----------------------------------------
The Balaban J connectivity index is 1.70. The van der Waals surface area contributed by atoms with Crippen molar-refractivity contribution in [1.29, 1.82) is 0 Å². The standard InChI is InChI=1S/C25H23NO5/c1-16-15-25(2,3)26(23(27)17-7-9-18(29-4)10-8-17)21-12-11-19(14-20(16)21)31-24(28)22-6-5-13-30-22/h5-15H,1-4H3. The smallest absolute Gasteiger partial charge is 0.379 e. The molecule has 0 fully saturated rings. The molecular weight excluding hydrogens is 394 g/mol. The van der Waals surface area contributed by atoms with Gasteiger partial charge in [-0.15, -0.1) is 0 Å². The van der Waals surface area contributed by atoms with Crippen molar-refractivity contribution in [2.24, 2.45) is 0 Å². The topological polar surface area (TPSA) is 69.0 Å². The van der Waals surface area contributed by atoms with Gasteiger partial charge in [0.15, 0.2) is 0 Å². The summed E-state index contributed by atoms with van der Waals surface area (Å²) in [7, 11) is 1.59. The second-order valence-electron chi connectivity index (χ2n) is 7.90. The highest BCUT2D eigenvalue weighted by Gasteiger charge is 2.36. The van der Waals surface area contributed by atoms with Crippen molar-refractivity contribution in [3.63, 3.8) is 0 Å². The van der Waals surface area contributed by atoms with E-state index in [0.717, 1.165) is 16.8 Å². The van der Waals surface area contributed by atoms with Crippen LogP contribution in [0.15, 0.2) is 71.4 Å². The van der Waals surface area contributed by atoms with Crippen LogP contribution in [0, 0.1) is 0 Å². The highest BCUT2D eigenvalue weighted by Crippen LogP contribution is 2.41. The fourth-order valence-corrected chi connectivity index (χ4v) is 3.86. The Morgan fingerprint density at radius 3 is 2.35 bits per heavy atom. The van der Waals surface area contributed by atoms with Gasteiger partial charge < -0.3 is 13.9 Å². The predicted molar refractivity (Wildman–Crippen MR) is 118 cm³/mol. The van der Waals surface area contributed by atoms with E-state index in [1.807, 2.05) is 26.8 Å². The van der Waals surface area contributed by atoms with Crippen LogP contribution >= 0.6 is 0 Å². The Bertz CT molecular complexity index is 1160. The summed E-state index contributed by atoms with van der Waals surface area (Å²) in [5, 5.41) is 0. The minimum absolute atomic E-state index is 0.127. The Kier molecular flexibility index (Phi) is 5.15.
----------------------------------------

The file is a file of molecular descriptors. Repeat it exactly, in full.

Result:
The Balaban J connectivity index is 1.70. The van der Waals surface area contributed by atoms with Crippen molar-refractivity contribution in [1.29, 1.82) is 0 Å². The standard InChI is InChI=1S/C25H23NO5/c1-16-15-25(2,3)26(23(27)17-7-9-18(29-4)10-8-17)21-12-11-19(14-20(16)21)31-24(28)22-6-5-13-30-22/h5-15H,1-4H3. The smallest absolute Gasteiger partial charge is 0.379 e. The molecule has 0 fully saturated rings. The molecular weight excluding hydrogens is 394 g/mol. The van der Waals surface area contributed by atoms with Gasteiger partial charge in [-0.15, -0.1) is 0 Å². The van der Waals surface area contributed by atoms with Crippen molar-refractivity contribution in [2.24, 2.45) is 0 Å². The topological polar surface area (TPSA) is 69.0 Å². The van der Waals surface area contributed by atoms with Gasteiger partial charge in [0.15, 0.2) is 0 Å². The summed E-state index contributed by atoms with van der Waals surface area (Å²) in [7, 11) is 1.59. The second-order valence-electron chi connectivity index (χ2n) is 7.90. The highest BCUT2D eigenvalue weighted by Gasteiger charge is 2.36. The van der Waals surface area contributed by atoms with Crippen molar-refractivity contribution in [3.63, 3.8) is 0 Å². The van der Waals surface area contributed by atoms with E-state index in [0.717, 1.165) is 16.8 Å². The van der Waals surface area contributed by atoms with Crippen LogP contribution in [0.15, 0.2) is 71.4 Å². The van der Waals surface area contributed by atoms with Crippen LogP contribution in [0, 0.1) is 0 Å². The highest BCUT2D eigenvalue weighted by Crippen LogP contribution is 2.41. The fourth-order valence-corrected chi connectivity index (χ4v) is 3.86. The Morgan fingerprint density at radius 3 is 2.35 bits per heavy atom. The van der Waals surface area contributed by atoms with Gasteiger partial charge < -0.3 is 13.9 Å². The predicted molar refractivity (Wildman–Crippen MR) is 118 cm³/mol. The van der Waals surface area contributed by atoms with E-state index in [1.807, 2.05) is 26.8 Å². The van der Waals surface area contributed by atoms with Crippen LogP contribution >= 0.6 is 0 Å². The Bertz CT molecular complexity index is 1160. The summed E-state index contributed by atoms with van der Waals surface area (Å²) in [5, 5.41) is 0. The minimum absolute atomic E-state index is 0.127. The Kier molecular flexibility index (Phi) is 5.15.